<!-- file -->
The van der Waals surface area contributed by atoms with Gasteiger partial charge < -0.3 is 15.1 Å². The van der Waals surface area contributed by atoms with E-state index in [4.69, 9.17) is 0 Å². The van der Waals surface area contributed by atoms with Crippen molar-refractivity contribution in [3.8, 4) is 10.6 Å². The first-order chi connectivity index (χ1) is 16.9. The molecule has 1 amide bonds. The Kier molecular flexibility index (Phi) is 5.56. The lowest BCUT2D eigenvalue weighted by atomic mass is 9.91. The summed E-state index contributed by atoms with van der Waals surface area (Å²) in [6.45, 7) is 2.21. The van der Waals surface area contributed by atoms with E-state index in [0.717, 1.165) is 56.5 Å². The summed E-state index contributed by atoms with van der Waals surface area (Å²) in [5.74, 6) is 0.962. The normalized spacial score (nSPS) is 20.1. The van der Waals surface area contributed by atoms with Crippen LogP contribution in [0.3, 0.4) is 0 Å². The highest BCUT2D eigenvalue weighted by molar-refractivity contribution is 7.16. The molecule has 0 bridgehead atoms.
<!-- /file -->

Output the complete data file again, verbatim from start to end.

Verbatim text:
The van der Waals surface area contributed by atoms with Gasteiger partial charge < -0.3 is 15.1 Å². The van der Waals surface area contributed by atoms with E-state index in [4.69, 9.17) is 0 Å². The van der Waals surface area contributed by atoms with Crippen molar-refractivity contribution in [3.8, 4) is 10.6 Å². The first-order chi connectivity index (χ1) is 16.9. The molecule has 1 amide bonds. The Kier molecular flexibility index (Phi) is 5.56. The lowest BCUT2D eigenvalue weighted by atomic mass is 9.91. The summed E-state index contributed by atoms with van der Waals surface area (Å²) in [6.45, 7) is 2.21. The van der Waals surface area contributed by atoms with E-state index in [0.717, 1.165) is 56.5 Å². The summed E-state index contributed by atoms with van der Waals surface area (Å²) in [5.74, 6) is 0.962. The normalized spacial score (nSPS) is 20.1. The van der Waals surface area contributed by atoms with Crippen LogP contribution in [0.3, 0.4) is 0 Å². The highest BCUT2D eigenvalue weighted by molar-refractivity contribution is 7.16. The molecule has 0 bridgehead atoms.